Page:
Tuesday, December 30, 2008

Polish-American Writers Read in New York City

This coming Friday, January 2, five Polish-American writers will talk about their ethnic background and read from their writings. The session will begin at 330 and go until 530 at the Hilton Hotel, 1335 Avenue of the Americas. The event is sponsored by the Polish American Historical Association, and complete information regarding registering for the conference is available at the PAHA website.

The session is entitled "Writing the Polish American Experience: East Coast."

The featured speakers are:

Stephen Lewandowski who was born in 1947 in Canandaigua, New York, where he still lives in a house built by his great grandfather. He has published eight books and chapbooks of poetry, most recently One Life (Wood Thrush Books, 2001). He has recently published a series of poems about his father available at The Scream Online. He is involved in environmental protection.

Sharon Mesmer is a 2009 Fulbright Senior Specialist candidate and a two-time New York Foundation for the Arts fellow in poetry. Her books include Annoying Diabetic Bitch (poetry, Combo Books 2008), The Virgin Formica (poetry, Hanging Loose Press, 2008) and Ma Vie à Yonago (fiction, Hachette Littératures, in French, 2005). She teaches undergraduate fiction writing, literature courses and MFA poetry seminars at the New School. She blogs at Virgin Formica.

Joseph Lisowski grew up in Pittsburgh, PA, near the Heppenstal Steel Mill. He taught for 10 years in St. Thomas, VI., which serves as the setting for his three published mystery novels, Full Body Rub, Looking for Lisa, and Looking for Lauren. He has also published four poetry collections: Stashu Kapinski Gets Lucky , Fatherhood at Fifty, Stashu Kapinski Strikes Out, Near the Narcotic Sea. He currently teaches at Elizabeth City State University, in South Carolina.

John Surowiecki is the author of two poetry collections, Watching Cartoons before Attending a Funeral (White Pine Press, 2003) and The Hat City after Men Stopped Wearing Hats (The Word Works, 2006 Washington Prize), and five chapbooks. My Nose and Me: (A TragedyLite or TragiDelight in 33 Scenes) won the Verse Drama Award from the Poetry Foundation.

Bill Zavatsky was born in 1943 in Bridgeport, Connecticut. In the seventies and eighties, he directed the publication efforts of SUN, an independent literary press, bringing out thirty-five titles as well as several issues of SUN magazine and a two-shot specialty publication called Roy Rogers. He is the author of two books of poems, Where X Marks the Spot and Theories of Rain and Other Poems, two volumes of translation (Valery Larbaud and André Breton), and has published his work in many magazines and in anthologies, including The Face of Poetry, Up Late: American Poetry Since 1970, and The Jazz Poetry Anthology. His poems have served as liner notes for recordings by jazz pianists Bill Evans and Marc Copland. He himself has been a musician since childhood and specializes in jazz piano and the blues.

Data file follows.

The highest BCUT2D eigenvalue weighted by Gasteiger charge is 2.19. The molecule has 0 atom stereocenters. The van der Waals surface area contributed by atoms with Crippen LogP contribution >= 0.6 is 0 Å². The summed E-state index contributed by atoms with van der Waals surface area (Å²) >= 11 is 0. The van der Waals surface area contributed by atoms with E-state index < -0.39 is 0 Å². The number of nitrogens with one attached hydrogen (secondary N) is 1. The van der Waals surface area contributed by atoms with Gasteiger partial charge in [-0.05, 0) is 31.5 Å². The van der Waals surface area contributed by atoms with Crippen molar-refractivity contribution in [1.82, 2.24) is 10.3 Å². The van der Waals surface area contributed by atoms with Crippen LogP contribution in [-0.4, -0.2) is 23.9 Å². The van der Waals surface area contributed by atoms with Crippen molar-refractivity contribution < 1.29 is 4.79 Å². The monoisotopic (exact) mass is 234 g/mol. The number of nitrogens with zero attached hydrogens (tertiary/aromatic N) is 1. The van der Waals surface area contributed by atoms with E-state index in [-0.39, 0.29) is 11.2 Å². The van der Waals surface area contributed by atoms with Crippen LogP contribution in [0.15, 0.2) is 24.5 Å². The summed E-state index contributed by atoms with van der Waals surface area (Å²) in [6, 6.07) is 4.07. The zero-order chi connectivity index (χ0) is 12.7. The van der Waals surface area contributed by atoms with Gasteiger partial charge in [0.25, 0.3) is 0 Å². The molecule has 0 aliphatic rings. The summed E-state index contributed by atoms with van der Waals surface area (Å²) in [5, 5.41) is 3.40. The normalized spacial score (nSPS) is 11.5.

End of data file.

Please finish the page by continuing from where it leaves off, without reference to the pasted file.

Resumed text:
John Guzlowski will moderate.


Jeremy Edward Shiok at Two Review said...


This event looks fantastic! I'm sorry to miss it, but alas, I'm stuck in sub-zero Alaska until break-up. All best to you and those involved, especially John S., whose poems helped make Two Review what it is. Stay tuned for TR 2009 (January), which includes new poems by Linda Nemec Foster, and do spread the word: We're reading for the next issue already. Happy New Year! -- Jeremy

Danusha Goska said...

Whenever I hear, always by accident, about events like this, I always wonder who is making these decisions about what constitutes a Polish American writer, and why I am not included on that list.

I just received a devastating communication from a reader who wouldn't want to be identified in any way -- except I will say that this reader self-identified as Polish American.

The reader had read my essay at TheScreamOnline, "A Small Miracle." The reader said that the events described in that essay paralleled their experience so closely that this reader "wondered if I do not have a twin."

The reader went on to say that since this reader found so much of their own experience in "A Small Miracle," they wondered if there were not a lot of us out there, that is, Polish and other Bohunk Americans floundering in today's highly balkanized, identity-politics-driven Academia without alllies. Because Bohunks have not formed a supportive community in Academia.

And yet ... in spite of the overwhelming response to this essay, a response I've received from other Bohunk Americans before, always in the form of individual emails, all of whom report feeling kin to my story and my experience, and all of whom say something like, "Before I read your essay I thought I was the only one," I am not considered a Polish American writer by the folks who plan events like this one and I am not on the list of those invited.

And "TheScreamOnline" is very much not a Polish American publication and the editor is not Polish American. And yet the American editor ran that essay, an essay that readers find, on their own. Readers, of a variety of ethnic groups, continue to send me emails about it many years after its initial publication. In short, "A Small Miracle," about a Polish American woman in academia, has resonance. But I'm not a Polish American writer, in the eyes of the planners of events for Polish American writers.

Yes, I do wish we respected and supported our own, and I do wish we ... were a "we" in some real sense.

John Guzlowski said...

Hi, Danusha,Janusz Zalewski and I selected the readers for this reading. We did the same for the previous two PAHAs.

We chose Polish American poets and fiction writers with established reputations who we thought would bring something valuable to the discussion.

In the past, you've said that you don't want to be asked.